How would you program this year's newest, most interesting films into double features with movies of the past you saw in 2015?Looking back over the year at what films moved and impressed us, it is clear that watching old films is a crucial part of making new films meaningful. Thus, the annual tradition of our end of year poll, which calls upon our writers to pick both a new and an old film: they were challenged to choose a new film they saw in 2015—in theatres or at a festival—and creatively pair it with an old film they also saw in 2015 to create a unique double feature.All the contributors were given the option to write some text explaining their 2015 fantasy double feature. What's more, each writer was given the option to list more pairings, with or without explanation, as further imaginative film programming we'd be lucky to catch
See full article at MUBI »

The 57 Greatest Westerns Ever, Ranked

  • Moviefone
It's fitting that Clint Eastwood and John Wayne both have the same birthday week. (Wayne, who died in 1979, was born May 26, 1907, while Eastwood turns 85 on May 31). After all, these two all-American actors' careers span the history of that most American of movie genres, the western.

Both iconic actors were top box office draws for decades, both seldom stretched from their familiar personas, and both played macho, conservative cowboy heroes who let their firearms do most of the talking. Each represented one of two very different strains of western, the traditional and the revisionist.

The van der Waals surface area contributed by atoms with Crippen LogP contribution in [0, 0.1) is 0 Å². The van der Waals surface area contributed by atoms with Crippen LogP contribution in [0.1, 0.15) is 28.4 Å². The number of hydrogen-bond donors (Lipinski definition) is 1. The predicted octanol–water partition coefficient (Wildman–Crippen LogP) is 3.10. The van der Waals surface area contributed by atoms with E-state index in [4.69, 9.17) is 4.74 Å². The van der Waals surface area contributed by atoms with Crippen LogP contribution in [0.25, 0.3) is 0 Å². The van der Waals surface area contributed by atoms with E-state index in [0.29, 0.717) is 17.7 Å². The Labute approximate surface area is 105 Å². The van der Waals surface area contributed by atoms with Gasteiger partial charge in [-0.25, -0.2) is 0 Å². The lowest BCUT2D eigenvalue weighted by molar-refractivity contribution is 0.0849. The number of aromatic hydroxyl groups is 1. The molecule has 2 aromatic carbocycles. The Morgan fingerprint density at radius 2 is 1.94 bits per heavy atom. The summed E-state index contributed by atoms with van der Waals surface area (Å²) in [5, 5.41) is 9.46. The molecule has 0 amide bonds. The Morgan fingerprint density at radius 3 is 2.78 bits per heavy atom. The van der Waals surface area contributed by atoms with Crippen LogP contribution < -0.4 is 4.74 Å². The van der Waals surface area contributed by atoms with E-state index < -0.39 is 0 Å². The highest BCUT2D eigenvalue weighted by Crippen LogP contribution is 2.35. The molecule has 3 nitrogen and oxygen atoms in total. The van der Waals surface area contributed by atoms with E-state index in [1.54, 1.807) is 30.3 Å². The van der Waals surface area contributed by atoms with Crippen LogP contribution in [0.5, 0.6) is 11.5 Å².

As a birthday present to Hollywood's biggest heroes of the Wild West, here are the top 57 westerns you need to see.

57. 'Meek's Cutoff' (2010)

Indie filmmaker Kelly Reichardt and her frequent leading lady, Michelle Williams, are the talents behind this sparse, docudrama about an 1845 wagon train whose Oregon Trail journey goes horribly awry. It's an intense
See full article at Moviefone »

The Homesman review

Depression, madness and sympathy in 19th-century Nebraska make for a confident, insightful film

Tommy Lee Jones on The Homesman: ‘It’s a consideration of American imperialism’

Tommy Lee Jones’s terrifically confident frontier western has inspired a variety of responses since its first appearance at festivals earlier this year. It has been suspected of misogyny – and then defended as feminist. Neither is quite accurate, although ideological responses have probably been amplified by critical shock at a certain late-breaking narrative development. The performances are great. Director Jones also stars as George Briggs, and awards himself plenty of closeups and big scenes. Briggs is a boozy, ornery old devil in mid-19th-century Nebraska. He fatefully encounters Mary Bee Cuddy: a respectable, courageous and heartbreakingly lonely unmarried woman superbly played by Hilary Swank. Like the decent woman that she is, Mary Bee has volunteered for the grim job of caring for three
See full article at The Guardian - Film News »

Amazon Deal Of The Week: "John Wayne: The Epic Collection"- Save 54%

  • CinemaRetro
Amazon's best-selling titled "John Wayne: The Epic Collection" is on sale this week at an astounding 54% off. That means you save $80 on this massive DVD collector's set that includes 38 of the Duke's classic movies. Also included are bonus collectibles and a Duke belt buckle available exclusively through this Amazon deal.